A BLEAK picture is emerging in the export and domestic meat sales space this month, which will almost inevitably impact slaughter cattle pricing, going forward.
Beef Central heard a sobering account of the current state of play in the meat processing industry during Brisbane show last week. While none of that was on the public record, it brought together many of the themes Beef Central has been highlighting in our weekly kill columns and elsewhere over the past three months.
Among the key pinch-points were:
- The spiralling cost of energy – both electricity and gas
- The crippling effects of labour shortage, worsened by government ‘incentivisation’ for people to stay at home, instead of going to work
- COVID and flu impacts on day-to-day plant staffing
- Massive quantities of cheap US beef on global markets – both manufacturing beef from cows, and quality grainfed from US feedlots bursting at the seams because of drought – making it very difficult for Australian beef to compete
- A growing subdued consumer sentiment worldwide, with downtrading out of beef into cheaper proteins, and from steak cuts into mince
- Further setbacks in food service consumption in some destinations like Japan and Korea, because of third-wave COVID. For others, demand for restaurant tables from consumers remains high, but restaurants don’t have the staff to turn over larger volumes of beef.
- As a result of all this export meat prices have fallen dramatically over the past six weeks, driven by the conditions described above. One large exporter told Beef Central export prices on some grainfed cuts had fallen 20-30pc in the past six weeks. The impact was being seen worldwide, through lack of consumer confidence driven by inflation, interest rate rises and general unease.
As always, cold storage is providing a good barometer of the current state of play. One contact suggested the domestic market was currently ‘absolutely flooded’ with beef. We’ll circle back to look at the state of play in the domestic market in coming days.
Some grids trend upwards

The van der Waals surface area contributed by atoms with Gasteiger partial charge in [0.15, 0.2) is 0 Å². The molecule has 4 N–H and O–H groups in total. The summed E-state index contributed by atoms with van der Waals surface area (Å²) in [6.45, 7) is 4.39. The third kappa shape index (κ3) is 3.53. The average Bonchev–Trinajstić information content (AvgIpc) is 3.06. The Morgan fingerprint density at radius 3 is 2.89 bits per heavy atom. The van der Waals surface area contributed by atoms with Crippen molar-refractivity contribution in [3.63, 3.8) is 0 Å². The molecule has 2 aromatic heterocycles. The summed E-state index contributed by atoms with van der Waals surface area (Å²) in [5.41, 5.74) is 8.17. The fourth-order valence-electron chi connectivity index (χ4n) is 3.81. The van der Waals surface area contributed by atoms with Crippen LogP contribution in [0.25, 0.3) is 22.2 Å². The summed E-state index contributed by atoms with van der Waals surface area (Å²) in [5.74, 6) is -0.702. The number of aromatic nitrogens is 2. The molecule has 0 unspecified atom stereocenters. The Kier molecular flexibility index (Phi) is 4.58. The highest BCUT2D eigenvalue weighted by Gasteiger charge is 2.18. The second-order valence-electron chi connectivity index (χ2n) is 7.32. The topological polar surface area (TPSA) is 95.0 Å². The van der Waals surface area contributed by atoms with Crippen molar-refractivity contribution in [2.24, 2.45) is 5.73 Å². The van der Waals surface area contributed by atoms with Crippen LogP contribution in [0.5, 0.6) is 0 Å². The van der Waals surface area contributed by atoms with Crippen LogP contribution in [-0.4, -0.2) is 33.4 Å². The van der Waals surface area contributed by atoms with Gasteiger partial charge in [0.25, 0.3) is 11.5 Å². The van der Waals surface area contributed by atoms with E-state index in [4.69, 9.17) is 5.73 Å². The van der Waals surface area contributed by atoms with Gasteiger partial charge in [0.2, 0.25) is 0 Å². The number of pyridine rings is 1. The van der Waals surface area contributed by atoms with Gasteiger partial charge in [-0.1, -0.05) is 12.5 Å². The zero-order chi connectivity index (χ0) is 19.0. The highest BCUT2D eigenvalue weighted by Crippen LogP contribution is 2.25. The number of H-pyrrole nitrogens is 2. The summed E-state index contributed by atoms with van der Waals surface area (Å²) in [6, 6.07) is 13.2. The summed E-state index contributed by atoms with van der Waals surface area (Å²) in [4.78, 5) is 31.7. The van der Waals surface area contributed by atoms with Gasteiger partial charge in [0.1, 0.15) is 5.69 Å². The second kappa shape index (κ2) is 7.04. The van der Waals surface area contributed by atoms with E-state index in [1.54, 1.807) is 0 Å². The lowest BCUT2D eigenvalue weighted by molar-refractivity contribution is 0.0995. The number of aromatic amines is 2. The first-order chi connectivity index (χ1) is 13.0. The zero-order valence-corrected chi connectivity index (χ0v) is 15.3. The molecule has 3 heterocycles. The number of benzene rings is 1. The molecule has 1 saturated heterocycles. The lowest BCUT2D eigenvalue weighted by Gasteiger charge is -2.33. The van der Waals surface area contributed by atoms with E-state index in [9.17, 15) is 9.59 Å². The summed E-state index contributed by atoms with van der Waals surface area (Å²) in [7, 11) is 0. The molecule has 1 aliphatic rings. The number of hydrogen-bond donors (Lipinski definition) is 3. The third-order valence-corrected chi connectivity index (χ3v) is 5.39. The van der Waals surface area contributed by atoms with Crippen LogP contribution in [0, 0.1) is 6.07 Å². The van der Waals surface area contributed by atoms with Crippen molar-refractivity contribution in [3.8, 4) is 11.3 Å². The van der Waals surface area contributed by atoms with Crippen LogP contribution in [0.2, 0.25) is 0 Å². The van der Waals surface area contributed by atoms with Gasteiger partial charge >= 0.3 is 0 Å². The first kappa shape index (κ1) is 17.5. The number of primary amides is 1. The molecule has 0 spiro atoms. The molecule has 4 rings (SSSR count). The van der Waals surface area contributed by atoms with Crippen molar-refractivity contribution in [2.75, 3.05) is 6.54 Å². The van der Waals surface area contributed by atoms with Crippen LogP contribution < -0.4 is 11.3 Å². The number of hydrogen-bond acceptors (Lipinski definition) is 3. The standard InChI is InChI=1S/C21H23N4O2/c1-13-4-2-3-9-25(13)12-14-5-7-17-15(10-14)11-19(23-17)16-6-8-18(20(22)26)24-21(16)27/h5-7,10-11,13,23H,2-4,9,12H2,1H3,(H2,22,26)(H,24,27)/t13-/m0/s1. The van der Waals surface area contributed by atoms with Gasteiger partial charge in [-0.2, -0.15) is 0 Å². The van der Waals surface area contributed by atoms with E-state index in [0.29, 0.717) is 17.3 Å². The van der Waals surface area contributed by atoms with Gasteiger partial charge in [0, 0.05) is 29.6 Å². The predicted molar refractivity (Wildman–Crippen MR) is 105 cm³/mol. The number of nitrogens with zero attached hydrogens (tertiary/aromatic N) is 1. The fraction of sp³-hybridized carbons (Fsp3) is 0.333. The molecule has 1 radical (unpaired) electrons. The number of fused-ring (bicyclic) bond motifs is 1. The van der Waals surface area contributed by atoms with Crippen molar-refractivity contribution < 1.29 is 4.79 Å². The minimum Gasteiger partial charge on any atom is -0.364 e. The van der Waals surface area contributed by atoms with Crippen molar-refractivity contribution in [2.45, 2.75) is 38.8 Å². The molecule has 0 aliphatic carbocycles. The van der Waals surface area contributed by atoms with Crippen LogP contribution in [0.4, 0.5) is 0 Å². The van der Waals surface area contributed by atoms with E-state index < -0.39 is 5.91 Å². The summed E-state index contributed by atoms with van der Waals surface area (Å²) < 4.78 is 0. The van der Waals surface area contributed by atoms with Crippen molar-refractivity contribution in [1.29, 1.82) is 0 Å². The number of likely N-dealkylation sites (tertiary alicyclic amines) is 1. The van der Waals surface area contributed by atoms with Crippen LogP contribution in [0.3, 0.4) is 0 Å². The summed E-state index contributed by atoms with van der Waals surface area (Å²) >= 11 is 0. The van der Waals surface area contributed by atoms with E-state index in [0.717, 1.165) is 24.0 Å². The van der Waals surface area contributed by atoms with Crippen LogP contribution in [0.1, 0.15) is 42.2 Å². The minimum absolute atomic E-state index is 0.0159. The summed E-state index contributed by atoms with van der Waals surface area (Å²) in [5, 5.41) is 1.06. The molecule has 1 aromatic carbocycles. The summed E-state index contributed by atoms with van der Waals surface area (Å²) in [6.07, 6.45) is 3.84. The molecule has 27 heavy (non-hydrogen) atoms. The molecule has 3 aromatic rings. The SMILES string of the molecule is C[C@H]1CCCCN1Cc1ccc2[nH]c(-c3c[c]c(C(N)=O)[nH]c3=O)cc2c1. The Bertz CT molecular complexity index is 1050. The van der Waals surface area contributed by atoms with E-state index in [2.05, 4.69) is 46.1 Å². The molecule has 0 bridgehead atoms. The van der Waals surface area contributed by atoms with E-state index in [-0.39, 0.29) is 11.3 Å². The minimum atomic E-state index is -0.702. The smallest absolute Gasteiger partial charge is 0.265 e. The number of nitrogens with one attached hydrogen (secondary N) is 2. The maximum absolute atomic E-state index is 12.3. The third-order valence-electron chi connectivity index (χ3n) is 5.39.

While a number of large multi-site export processors remain on the sidelines this week, not offering quotes for kills in Queensland, others have somewhat surprisingly lifted their offers this week.
For competitors active in the direct consignment market, best quotes this week in southern Queensland have heavy cows at 630-650c/kg – with the lower end of that range up 30c/kg on the week before. Four-tooth heavy grass steer are this week making 680-690c/kg, also up 30c in one grid from the previous week.
That move to lift rates might look at odds with what’s written above, but slaughter stock price is often impacted by competitive factors other than meat price and demand.
Firstly, there was more rain in parts of Queensland over the weekend, with 100mm recorded around Biloela and other regions in Central Queensland, further challenging supply at some processing sites. A number of Central and southern Queensland plants are budgeting to operate only four days this week as a result of the rain disruptions, staffing issues, and perhaps a bit of resistance to earlier price offers.
Secondly, southern states beef processors are swarming across Queensland presently, desperate for cattle to fill holes left by the very meagre mid-winter supply in Victoria and southern NSW.
At least six southern operators were bidding at Queensland sales early this week, forcing local operators to lift rates to compete. O’Connors, Midfield, GBP (Pooyong), Ralphs, Throsby, JD Exports and Bindaree were all active in northern centres this week, as far as Central Queensland.
Market watchers told Beef Central this week that at current livestock transport rates, the trip home to Victoria from southern Queensland buying-points is at least $150 a head, or 50c/kg. That makes them very expensive cattle landed back at the plant, but having said that, some southern cows have made the equivalent of around 800c/kg in the Victorian and southern NSW saleyards this past week.
So add a 680c/kg equivalent northern saleyards cow to a freight bill of 50c/kg, and the northern cows still look comparatively cheap.
Roma store sale today yarded only about 2800 head, pushing prices higher in many categories. Competition from southern processor operators contributed to that.
- There was no NLRS national weekly kill summary available by the time this item was published. It will be added here later, when it arrives.